Dolphin Attack: Five Swimmers Rescued In Ireland

Five swimmers were rescued by the Irish Coast Guard, who were called to Salthill, Galway when an aggressive dolphin “attacked” the group, forcing them out of the water.

According to witnesses, the dolphin circled the group, swimming at them in an intimidating fashion and glancing off them with its tail and nose, The Daily Mail notes. A member of the public who witnessed the incident contacted the Coast Guard, who dispatched the Galway lifeboat to the scene. By the time it arrived, a local fishing vessel had been able to separate the dolphin from the swimmers. With the lifeboat’s assistance the dolphin was kept at bay until the group made it to shore.

In a statement, the Galway RNLI described the incident as an attack, according to the BBC, noting that while the victims were disturbed, they were not injured by the dolphin. Mike Swan, Operations Manager at Galway Lifeboat Station, pointed out that the dolphin’s actions were highly unusual.

“This is the first time we’ve been called out to aid swimmer coming under – I don’t know if you’d call it an attack, but the dolphin was definitely corralling and slapping them,” he said.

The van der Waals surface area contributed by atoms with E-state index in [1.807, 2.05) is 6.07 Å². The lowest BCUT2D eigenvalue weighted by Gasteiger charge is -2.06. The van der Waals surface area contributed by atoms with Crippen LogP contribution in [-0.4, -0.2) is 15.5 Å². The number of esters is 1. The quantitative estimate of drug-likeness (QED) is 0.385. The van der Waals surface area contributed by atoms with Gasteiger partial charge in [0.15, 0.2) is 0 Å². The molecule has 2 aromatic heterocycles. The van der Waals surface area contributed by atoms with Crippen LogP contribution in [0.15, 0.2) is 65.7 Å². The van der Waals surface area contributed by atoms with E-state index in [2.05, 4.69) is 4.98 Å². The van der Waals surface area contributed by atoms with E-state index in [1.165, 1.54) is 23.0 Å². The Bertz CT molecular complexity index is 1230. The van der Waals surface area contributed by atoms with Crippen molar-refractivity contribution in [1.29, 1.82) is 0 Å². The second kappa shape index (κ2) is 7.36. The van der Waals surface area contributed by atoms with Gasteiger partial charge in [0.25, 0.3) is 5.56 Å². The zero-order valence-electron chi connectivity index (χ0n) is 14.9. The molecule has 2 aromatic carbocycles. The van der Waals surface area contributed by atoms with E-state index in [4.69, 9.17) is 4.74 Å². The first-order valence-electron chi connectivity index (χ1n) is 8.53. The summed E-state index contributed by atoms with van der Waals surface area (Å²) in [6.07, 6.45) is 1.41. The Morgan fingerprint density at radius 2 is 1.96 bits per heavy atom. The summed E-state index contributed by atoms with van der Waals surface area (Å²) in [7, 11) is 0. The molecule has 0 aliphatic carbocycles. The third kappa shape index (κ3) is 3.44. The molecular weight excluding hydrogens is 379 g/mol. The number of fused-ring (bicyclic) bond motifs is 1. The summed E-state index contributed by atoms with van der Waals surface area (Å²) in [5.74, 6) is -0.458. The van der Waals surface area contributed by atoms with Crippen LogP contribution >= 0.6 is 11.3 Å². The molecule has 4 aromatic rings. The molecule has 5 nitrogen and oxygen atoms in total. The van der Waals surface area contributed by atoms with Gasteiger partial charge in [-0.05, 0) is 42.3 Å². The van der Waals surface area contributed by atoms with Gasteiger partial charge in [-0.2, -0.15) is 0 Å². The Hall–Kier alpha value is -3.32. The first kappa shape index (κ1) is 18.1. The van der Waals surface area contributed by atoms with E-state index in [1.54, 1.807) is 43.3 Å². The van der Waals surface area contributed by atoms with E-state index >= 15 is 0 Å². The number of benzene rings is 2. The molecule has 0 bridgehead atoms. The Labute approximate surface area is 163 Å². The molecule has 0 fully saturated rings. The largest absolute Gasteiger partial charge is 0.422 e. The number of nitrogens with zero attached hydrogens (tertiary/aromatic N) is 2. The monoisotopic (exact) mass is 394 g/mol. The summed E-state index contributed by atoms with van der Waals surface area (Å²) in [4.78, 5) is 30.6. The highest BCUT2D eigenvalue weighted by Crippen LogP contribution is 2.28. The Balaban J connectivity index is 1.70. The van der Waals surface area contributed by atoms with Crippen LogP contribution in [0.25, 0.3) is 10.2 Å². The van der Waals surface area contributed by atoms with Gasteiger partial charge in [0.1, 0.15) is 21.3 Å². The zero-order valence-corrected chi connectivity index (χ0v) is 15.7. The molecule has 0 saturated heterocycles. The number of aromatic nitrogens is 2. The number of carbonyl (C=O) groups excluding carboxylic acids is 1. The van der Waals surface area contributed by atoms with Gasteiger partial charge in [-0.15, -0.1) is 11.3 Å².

While surprising, the incident is far from the first time that an aggressive dolphin has caused trouble in Irish waters. During 2013, a number of people were injured in Clare by a dolphin locally known as “Dusty.” As many as five people were rammed by the animal, prompting local officials to warn residents to avoid the dolphin, fearing it may cause serious injury, according to The Journal. This past summer, the same dolphin began frequenting the area around Inis Oírr, causing a fresh round of warnings to be issued for swimmers that frequent the mostly unsupervised beach.

In July, another attack was reported near Sherkin Island, County Cork, when a dolphin deliberately pushed a man underwater, lashing out with its tail and acting aggressively.

Earlier this week, researchers in France announced that they had made a major discovery involving the magnetoreceptive capabilities of dolphins, as The Inquisitr noted. Described as a sixth sense, magnetoreception is the ability to detect the Earth’s magnetic field, commonly found in birds. Utilizing submerged barrels of both magnetic and non-magnetic materials, researchers were able to determine that dolphins could discriminate between the two.

Galway RNLI Lifeboat helmsman Ciaran Oliver related that the crew swept beaches from Blackrock to Seapoint to warn others about the aggressive dolphin’s attack.

[Image via The Huffington Post]